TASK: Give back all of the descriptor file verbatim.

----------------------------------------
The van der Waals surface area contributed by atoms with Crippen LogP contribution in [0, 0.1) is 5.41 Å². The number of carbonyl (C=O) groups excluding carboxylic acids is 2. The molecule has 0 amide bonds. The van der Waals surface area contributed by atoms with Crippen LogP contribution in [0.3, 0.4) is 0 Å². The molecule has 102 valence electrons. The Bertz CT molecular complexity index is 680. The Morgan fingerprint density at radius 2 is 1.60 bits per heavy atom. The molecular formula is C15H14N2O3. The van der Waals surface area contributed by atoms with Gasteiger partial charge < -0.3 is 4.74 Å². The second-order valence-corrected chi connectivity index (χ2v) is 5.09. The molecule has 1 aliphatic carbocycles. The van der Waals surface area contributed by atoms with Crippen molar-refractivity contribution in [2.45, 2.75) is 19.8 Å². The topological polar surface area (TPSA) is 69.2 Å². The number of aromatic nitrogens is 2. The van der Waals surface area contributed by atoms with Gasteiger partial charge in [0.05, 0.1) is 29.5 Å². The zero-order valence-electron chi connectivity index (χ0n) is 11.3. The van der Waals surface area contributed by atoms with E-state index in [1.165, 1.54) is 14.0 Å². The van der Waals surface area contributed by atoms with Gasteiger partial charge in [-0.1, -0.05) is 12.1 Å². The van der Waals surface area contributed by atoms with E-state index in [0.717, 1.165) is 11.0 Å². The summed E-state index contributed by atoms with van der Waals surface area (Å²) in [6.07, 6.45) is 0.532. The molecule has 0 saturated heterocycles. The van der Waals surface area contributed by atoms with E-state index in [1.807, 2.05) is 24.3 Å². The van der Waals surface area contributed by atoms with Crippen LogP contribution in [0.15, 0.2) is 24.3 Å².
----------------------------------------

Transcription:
The van der Waals surface area contributed by atoms with Crippen LogP contribution in [0, 0.1) is 5.41 Å². The number of carbonyl (C=O) groups excluding carboxylic acids is 2. The molecule has 0 amide bonds. The van der Waals surface area contributed by atoms with Crippen LogP contribution in [0.3, 0.4) is 0 Å². The molecule has 102 valence electrons. The Bertz CT molecular complexity index is 680. The Morgan fingerprint density at radius 2 is 1.60 bits per heavy atom. The molecular formula is C15H14N2O3. The van der Waals surface area contributed by atoms with Gasteiger partial charge < -0.3 is 4.74 Å². The second-order valence-corrected chi connectivity index (χ2v) is 5.09. The molecule has 1 aliphatic carbocycles. The van der Waals surface area contributed by atoms with Crippen molar-refractivity contribution in [2.45, 2.75) is 19.8 Å². The topological polar surface area (TPSA) is 69.2 Å². The number of aromatic nitrogens is 2. The van der Waals surface area contributed by atoms with Gasteiger partial charge in [0.05, 0.1) is 29.5 Å². The zero-order valence-electron chi connectivity index (χ0n) is 11.3. The van der Waals surface area contributed by atoms with E-state index in [1.165, 1.54) is 14.0 Å². The van der Waals surface area contributed by atoms with Gasteiger partial charge in [-0.1, -0.05) is 12.1 Å². The van der Waals surface area contributed by atoms with E-state index in [0.717, 1.165) is 11.0 Å². The summed E-state index contributed by atoms with van der Waals surface area (Å²) in [6.07, 6.45) is 0.532. The molecule has 0 saturated heterocycles. The van der Waals surface area contributed by atoms with E-state index in [1.807, 2.05) is 24.3 Å². The van der Waals surface area contributed by atoms with Crippen LogP contribution in [0.15, 0.2) is 24.3 Å².